What if I suddenly found myself the head of such an organization? What would I do? What would be the right and proper thing to do? To tell the truth  to everyone and let the chips fall where they may?  Assuming I would be believed, would I do it, should I do it? Many would say that atheists have to deal with the lack of a higher power and they are not out cannibalizing people and that pulling the rug of falsehood out from the church would serve the greater good. But would it?


Not all churches and church people are in agreement with, much even like, the small group of funaevangelicals who cause so much noise these days.  Most are decent people who get much out of their faith and do much good for the world because of their faith. Would it be right to shatter their beliefs?


This is where I have problems with the Utah Lighthouse Ministry. I have talked to them on the phone several times about this issue. So what if the church has in its past odd things and has through time changed its doctrines and its rites, making changes to suit the sensibilities of the current generation. Polygamy was abandoned, blacks were given the Priesthood late in my view of things, and temple ceremonies have been altered to remove things that made people feel uncomfortable (this last, I cannot speak to personally, but have to rely on the writing of others). The LDS church relies on the general authorities to ensure that it is God’s will that the changes are made.


The Catholic church dropped Latin.  Limbo is no longer (whatever happened to all the un-baptized babies that had previously been consigned there?) The rapture is now firmly entrenched into doctrine. Reincarnation was killed early on— if 400 years after Jesus’ death can be considered early.  by this timetable, te changes in the LDS church happened at lightning speed.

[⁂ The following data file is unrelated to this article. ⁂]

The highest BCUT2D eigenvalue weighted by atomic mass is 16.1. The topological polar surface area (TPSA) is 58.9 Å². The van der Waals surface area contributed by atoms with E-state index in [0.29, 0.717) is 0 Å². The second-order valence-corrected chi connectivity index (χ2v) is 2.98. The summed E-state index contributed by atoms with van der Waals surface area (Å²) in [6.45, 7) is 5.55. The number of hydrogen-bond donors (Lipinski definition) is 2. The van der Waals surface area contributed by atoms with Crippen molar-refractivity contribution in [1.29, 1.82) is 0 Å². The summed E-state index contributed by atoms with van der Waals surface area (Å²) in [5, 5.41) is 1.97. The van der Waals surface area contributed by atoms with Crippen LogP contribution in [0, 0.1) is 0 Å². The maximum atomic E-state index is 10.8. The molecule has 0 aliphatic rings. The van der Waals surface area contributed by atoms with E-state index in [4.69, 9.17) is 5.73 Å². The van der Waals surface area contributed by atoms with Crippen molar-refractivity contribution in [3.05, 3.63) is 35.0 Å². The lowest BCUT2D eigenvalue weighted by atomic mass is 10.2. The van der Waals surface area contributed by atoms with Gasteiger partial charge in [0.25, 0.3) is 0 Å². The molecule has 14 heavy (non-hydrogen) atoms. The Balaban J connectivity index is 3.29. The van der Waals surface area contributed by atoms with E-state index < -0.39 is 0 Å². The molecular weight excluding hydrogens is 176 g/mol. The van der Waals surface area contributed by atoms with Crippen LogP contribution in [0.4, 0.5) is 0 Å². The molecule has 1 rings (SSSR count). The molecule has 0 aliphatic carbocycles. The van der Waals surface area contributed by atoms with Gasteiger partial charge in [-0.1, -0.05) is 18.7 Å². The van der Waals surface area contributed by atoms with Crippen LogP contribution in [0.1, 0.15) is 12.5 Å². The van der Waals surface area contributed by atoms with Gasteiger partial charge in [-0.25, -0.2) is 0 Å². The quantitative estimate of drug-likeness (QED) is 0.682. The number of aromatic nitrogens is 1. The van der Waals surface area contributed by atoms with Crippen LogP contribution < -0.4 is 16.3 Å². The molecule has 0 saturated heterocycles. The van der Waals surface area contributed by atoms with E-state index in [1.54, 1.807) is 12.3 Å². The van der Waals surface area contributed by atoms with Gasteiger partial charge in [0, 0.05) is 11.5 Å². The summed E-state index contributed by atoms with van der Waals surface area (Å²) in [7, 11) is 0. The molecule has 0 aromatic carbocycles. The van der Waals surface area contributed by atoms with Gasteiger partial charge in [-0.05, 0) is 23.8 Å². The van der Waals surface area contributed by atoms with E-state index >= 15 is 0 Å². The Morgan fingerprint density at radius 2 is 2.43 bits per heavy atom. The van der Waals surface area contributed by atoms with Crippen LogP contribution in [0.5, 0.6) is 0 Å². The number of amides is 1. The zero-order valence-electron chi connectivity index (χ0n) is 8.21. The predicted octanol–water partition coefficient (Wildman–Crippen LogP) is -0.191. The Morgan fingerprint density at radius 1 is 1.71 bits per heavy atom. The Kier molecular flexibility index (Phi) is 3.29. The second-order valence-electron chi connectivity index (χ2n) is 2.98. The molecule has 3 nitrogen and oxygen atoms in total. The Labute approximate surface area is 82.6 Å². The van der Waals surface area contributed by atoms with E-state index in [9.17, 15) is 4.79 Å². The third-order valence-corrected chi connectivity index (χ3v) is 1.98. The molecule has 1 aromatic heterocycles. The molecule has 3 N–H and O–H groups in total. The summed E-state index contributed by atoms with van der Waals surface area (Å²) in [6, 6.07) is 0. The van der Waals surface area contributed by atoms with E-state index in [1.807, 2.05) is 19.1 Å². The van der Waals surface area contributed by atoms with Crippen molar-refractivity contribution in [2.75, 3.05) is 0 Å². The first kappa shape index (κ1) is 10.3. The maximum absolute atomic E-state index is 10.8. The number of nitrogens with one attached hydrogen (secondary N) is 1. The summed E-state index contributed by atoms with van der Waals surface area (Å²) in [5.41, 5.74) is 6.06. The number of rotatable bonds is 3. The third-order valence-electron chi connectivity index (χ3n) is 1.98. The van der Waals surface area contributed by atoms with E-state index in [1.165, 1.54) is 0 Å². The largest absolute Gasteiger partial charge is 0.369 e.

What is gained by destroying the foundations of the LDS Church by the UTLM? Why the intent to destroy the faith of millions? It is because the UTLM believes the LDS church to be leading people away from God and Christ and thereby demining their souls.


Pretty good reason if true. But is it? I find very little in the LDS church that has not been taught or is not still taught by one or another of various churches in general Christendom.


No one else teaches men can become God? A matter of degree and speculation.  Many Christians believe in the so-called “crown of glory” doctrine.  Maybe the ultimate crown would be to become a god of your own world? I don’t know what happens after we die.  It’s all speculation and in may ways, Richard Bach’s book Illusions, which portrays serial lives by eternal spirits has some resonance in my heart.


If I found evidence of the falsity of the Church General, would I try to kill it and if I so tried, who would believe? And if successful, would that have been right?


A voracious You-Tube content provider using the moniker Thunderfoot states that the internet is the place religions go to die.  I like Thunderfoot, but am not sure he is correct.


We live in interesting times. Things cannot be glossed over and the issues with the LDS Church and with wider Christianity cannot be ignored as easily as in the past. Will the LDS church or the Catholic or any church survive the openness?